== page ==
Ameet Singh, economist
Pune, 14th August 2023: I have great admiration for this gentleman, Nitin Gadkari ji. It’s beyond me to understand a few things, however… 76 years since 1947, we have built a country which doesn’t know how to treat its sewage. Over 80% of our sewage gets dumped into rivers. They ran a failed experiment to begin building toilets, and like all things government, didn’t make much progress with it.
Over 30% of our garbage goes uncollected. And today, the scale of the problem is staggering. We have over 3000 landfills accommodating 138 crore tons of garbage.
We have 75 ministers in the union cabinet and over 45 ministers in the Maharashtra state cabinet. Except for one guy, most of them are seen only cheering each other and singing praises to the Prime Minister. Frankly, nobody knows what 70 out of the 75 central ministers do. We don’t know, and perhaps they certainly don’t know themselves.
Be that as it may, we have 63 cities, all of which have a population of over 1 million plus people. These 63 cities generate over half of our GDP, or safely over 1.5 Trillion Dollars. Some estimates place these cities’ growth rates at 10 times that of rural India. The larger the cities, the larger the dimensions of the problems.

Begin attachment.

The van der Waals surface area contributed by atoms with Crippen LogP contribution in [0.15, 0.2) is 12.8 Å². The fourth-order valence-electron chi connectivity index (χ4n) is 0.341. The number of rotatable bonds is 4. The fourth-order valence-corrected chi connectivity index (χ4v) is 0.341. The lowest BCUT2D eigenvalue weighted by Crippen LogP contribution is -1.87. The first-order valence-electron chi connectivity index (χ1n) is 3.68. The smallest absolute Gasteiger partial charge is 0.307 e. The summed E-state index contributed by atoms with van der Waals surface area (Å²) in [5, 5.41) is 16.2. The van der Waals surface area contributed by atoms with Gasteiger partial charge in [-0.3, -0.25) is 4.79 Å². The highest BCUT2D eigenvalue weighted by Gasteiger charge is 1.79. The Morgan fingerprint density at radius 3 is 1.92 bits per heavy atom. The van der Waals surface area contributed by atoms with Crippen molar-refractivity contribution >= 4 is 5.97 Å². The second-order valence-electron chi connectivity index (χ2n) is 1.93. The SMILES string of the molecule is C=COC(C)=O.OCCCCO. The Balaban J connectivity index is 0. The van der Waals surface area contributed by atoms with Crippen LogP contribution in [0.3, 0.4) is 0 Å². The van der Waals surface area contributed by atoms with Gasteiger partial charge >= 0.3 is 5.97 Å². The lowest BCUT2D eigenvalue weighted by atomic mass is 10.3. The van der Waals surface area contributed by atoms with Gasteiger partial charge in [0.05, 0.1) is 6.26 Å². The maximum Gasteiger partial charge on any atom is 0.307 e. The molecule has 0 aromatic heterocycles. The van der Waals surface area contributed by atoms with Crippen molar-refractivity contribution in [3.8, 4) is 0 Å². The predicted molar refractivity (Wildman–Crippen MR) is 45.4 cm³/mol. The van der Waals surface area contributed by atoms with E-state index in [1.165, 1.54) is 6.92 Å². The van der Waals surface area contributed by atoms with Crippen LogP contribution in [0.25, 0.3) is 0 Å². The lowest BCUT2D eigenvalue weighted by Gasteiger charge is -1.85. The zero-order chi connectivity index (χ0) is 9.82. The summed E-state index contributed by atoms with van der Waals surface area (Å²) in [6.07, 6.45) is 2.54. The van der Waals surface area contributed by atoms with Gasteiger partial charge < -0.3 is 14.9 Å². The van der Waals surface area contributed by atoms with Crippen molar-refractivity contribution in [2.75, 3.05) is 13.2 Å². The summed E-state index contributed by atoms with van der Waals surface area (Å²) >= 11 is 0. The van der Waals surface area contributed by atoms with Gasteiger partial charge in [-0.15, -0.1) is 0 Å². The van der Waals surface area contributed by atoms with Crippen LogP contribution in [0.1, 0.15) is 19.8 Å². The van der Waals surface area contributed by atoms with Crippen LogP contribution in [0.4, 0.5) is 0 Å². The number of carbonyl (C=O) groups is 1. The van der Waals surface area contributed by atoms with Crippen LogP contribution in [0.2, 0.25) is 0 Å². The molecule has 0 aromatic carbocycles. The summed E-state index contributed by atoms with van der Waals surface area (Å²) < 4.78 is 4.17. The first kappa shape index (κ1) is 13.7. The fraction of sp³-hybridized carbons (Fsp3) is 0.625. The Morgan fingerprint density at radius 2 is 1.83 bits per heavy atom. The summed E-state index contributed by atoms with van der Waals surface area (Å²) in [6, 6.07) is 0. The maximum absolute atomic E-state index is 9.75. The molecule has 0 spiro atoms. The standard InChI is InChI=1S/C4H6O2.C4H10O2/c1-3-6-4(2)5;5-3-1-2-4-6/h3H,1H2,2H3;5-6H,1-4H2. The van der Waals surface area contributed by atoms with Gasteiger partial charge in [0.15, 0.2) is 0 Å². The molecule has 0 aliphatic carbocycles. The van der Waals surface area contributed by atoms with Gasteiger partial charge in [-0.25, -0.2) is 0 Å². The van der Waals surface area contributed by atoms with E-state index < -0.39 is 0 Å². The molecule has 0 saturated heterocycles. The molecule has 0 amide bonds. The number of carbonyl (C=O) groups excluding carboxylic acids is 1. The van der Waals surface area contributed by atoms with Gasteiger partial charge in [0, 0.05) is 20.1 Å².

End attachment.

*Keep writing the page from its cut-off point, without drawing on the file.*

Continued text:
Delhi, for instance, generates 10,000 tons of municipal solid waste per day, along with 3000 MLD of sewage or about 300 crore litres. The numbers for Mumbai are similar. Delhi state has an annual budget of 67,000 crores, while Mumbai’s municipal corporation has a budget of 52,000 crores. Pune, which generates 2200 tons of solid waste per day and 110 crore litres of sewage, has a budget of 10,000 crore.
In the past decade, Delhi has spent 7 lakh crore, Mumbai has spent 5 lakh crore, and Pune has spent 1 lakh crore. Despite these resources spent, the problems seem to have only grown in scale. The central government has an expenditure budget of 40 lakh crore, with an additional expenditure of 400 lakh crore spent in the past decade. The Maharashtra government’s annual budget is 5.5 lakh crore, translating to 55 lakh crore spent here too.
If 1 lakh crore were spent in each urban district in India (remember, there are only 63 cities), they could be transformed to resemble developed countries. Unfortunately, this doesn’t seem to be anywhere in the plans for these 63 cities or for the numerous ministers in the state governments. They seem to lack the vision or desire to make it happen. Success, whatever its defining characteristics may be, doesn’t seem to encompass a holistic model to make our cities futuristic and sustainable.
In his recent statement, Gadkariji, who visited Pune, reiterated that a cap should be placed on Pune’s growth. Sir, is this all the triple engine sarkar can come up with? On one hand, we have tier two cities proud of constructing glittering 100-storey skyscrapers, while on the other hand, we can’t seem to address basic urban issues like sewage treatment and pothole-free roads. Despite the colossal resources, this is the state of affairs in Pune. I really don’t know whether to laugh or cry.
(Ameet Singh is an economist based in Pune. He tweets @ameetgsingh)